Kathleen Van Brempt, Member of the European Parliament and Rapporteur of the Industry committee’s opinion on the European Fund for Strategic Investment (EFSI), kicked off the discussion. She underlined that energy efficiency is a winning solution regardless of the discussion, be it ambition on climate change, energy independence or encouraging investments, but it must be put into practice. She raised concerns that without clear added-value conditions and guidelines, EFSI support would simply follow the old investment patterns, as the EIB recently has shown with its announced support for an airport extension project.
Marie Donnelly, Director at DG Energy, pointed to the EU Barometer which shows that there is public support for the EU to do something, if not for climate change then for security. She recognised that progress has been made and that the energy transition is happening, but two challenges remain: how to motivate individuals and how to ensure access to credits? Asked about the EU 2030 energy efficiency ambition, she responded that it is not the best time to address targets, but that in any case efficiency has now the support of politicians.
Peter Coveliers, Deputy Head in the Climate Change and Energy Division at the European Investment Bank, mentioned the European Energy Efficiency Fund as a good example of what the EU is doing, under which the technical assistance budget is oversubscribed. Pulling examples from a study by French energy agency ADEME assessing national incentive schemes to support investments in efficiency in buildings, he highlighted how such schemes are proven to leverage significant private investment and drive significant energy savings.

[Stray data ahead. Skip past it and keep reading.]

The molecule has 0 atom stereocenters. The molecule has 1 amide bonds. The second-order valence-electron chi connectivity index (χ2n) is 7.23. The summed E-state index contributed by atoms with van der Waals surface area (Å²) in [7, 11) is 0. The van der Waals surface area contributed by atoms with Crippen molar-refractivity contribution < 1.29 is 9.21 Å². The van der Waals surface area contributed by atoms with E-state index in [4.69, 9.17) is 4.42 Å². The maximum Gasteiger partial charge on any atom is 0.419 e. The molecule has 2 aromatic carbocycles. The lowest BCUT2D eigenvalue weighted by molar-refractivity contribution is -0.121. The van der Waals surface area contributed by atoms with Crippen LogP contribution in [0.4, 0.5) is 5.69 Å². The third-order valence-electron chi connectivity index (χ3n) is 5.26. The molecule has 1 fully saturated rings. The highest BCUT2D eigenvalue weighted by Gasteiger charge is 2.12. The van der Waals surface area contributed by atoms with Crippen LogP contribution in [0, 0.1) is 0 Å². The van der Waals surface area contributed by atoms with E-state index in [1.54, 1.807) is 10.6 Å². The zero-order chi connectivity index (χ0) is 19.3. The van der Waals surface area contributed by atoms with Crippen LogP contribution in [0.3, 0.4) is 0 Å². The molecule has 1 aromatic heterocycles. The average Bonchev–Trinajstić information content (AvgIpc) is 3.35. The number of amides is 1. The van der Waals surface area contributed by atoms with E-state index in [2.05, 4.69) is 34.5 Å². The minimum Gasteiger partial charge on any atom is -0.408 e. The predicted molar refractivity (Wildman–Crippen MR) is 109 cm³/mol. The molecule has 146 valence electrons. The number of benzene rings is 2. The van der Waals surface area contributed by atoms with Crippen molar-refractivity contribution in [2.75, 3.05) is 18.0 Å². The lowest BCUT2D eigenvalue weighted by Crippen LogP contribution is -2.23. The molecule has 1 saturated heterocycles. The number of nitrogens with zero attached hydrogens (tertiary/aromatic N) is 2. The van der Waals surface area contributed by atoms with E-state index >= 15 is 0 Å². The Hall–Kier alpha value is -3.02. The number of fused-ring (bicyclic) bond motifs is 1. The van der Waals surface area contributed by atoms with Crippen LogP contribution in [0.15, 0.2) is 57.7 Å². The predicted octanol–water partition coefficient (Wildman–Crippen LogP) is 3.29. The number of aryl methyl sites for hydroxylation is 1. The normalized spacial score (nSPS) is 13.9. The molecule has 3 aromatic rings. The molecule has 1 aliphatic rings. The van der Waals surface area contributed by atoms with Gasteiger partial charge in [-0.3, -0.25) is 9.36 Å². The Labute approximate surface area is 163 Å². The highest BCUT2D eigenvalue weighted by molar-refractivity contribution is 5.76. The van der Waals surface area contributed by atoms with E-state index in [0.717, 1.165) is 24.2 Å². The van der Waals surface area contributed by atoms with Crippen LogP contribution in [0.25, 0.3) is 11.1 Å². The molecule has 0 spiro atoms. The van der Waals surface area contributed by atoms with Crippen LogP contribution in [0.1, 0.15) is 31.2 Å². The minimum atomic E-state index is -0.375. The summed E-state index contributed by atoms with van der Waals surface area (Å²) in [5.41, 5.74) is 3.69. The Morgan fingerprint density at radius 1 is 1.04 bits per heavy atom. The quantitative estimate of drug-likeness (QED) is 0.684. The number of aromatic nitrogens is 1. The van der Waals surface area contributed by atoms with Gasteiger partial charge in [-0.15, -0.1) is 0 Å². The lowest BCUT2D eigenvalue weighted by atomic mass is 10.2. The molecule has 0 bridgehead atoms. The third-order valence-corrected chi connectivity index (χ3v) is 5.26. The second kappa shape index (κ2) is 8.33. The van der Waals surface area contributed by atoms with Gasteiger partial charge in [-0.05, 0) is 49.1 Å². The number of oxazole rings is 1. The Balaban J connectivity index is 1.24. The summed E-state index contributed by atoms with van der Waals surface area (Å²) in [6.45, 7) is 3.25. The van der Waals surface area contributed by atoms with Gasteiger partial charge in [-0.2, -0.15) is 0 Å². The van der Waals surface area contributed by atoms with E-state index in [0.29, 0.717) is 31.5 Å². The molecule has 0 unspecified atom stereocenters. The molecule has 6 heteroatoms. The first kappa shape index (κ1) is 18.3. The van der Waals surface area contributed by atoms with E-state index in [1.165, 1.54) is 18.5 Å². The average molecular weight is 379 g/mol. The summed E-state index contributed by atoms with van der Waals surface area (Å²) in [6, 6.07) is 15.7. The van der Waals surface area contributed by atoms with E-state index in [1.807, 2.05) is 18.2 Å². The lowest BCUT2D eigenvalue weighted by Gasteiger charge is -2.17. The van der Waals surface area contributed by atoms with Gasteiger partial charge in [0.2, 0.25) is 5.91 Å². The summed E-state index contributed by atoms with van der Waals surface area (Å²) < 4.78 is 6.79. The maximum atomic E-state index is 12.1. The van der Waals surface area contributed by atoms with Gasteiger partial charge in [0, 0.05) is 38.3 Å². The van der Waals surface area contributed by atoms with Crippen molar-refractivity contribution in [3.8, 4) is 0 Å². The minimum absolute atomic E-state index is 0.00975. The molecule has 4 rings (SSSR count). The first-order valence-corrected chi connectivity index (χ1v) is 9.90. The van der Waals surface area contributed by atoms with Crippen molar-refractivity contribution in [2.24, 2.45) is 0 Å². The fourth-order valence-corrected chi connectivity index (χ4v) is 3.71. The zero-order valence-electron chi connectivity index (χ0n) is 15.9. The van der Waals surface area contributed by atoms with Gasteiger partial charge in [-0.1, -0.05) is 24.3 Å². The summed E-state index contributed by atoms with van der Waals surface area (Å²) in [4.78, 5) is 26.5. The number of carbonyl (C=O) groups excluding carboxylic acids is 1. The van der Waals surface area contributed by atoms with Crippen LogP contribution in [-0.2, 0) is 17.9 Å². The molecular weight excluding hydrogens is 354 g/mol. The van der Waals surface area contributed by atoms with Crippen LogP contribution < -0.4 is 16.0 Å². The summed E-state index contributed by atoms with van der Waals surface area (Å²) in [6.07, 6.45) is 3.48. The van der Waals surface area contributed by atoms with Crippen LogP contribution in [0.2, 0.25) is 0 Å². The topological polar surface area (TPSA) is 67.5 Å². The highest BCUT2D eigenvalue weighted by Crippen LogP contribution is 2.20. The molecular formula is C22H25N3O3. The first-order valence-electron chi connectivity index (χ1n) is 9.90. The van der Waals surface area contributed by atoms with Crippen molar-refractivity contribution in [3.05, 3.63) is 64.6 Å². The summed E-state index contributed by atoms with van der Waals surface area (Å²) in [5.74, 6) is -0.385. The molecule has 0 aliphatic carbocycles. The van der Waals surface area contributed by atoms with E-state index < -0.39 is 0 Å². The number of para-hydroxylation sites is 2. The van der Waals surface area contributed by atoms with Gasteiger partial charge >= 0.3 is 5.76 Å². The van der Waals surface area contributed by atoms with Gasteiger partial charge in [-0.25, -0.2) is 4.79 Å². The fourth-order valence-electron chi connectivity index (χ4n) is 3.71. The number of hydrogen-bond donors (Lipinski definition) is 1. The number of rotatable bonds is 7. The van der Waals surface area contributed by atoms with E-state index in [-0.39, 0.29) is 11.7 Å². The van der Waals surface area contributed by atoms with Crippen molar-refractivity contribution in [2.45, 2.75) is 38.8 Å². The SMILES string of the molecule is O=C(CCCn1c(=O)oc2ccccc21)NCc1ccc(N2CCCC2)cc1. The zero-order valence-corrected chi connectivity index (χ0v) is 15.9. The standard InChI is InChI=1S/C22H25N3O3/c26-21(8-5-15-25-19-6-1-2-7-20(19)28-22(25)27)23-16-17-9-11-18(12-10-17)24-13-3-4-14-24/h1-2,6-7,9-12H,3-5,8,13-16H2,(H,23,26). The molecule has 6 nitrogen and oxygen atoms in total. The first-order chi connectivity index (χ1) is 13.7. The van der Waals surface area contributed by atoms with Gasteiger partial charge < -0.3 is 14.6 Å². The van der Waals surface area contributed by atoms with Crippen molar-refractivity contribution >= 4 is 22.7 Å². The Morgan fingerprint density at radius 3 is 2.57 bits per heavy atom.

Fiona Hall, Friend of the Coalition for Energy Savings and former Member of the European Parliament, introduced the final panel. She asked Monique Goyens, Director General at BEUC: what’s stopping consumers investing in energy efficiency? Monique explained that the two big barriers are behaviour and fuel poverty. Consumers need persuasion, and rewarding, and that this doesn’t need to be money but can be recognition for their neighbours and peers. She highlighted how Ecodesign and Energy Labelling are good tools but need ambition.
From the industry perspective, Luc Rémont, President of Gimélec and President of Schneider Electric France, explained that industry rollout can never be fast enough, but it is happening, and there has been a change across Europe in relation to energy efficiency, exemplified by energy efficiency is now as pillar of the Energy Union.
Ron van Erck, responsible for scaling up the Energiesprong approach in Europe, presented the Energiesprong concept, with a short video. Energiesprong created the market conditions for brokering a deal to refurbish 111,000 houses in the Netherlands to Net Zero Energy levels, with 1,000 planned this year. He called for a fresh approach to EU funding, calling on the institutions to accept that it must first find the innovative solutions that work and that to find those solutions money might be lost but without taking that risk the solutions will not be found.
Claude Turmes, Member of the European Parliament, congratu¬lated the Coalition on it unique position and role in moving forward the narrative on energy efficiency. He underlined the need to continue moving forward quickly and seizing the opportunities for energy efficiency be it driving for jobs, security, and climate protection. He reminded that last year’s efforts from some players to remove energy efficiency from the high level agenda has not succeeded but that attacks continue.
Paolo Falcioni closed the conference welcoming participants to join in celebrating the Coalition’s decision to register itself as an International Non-profit Organisation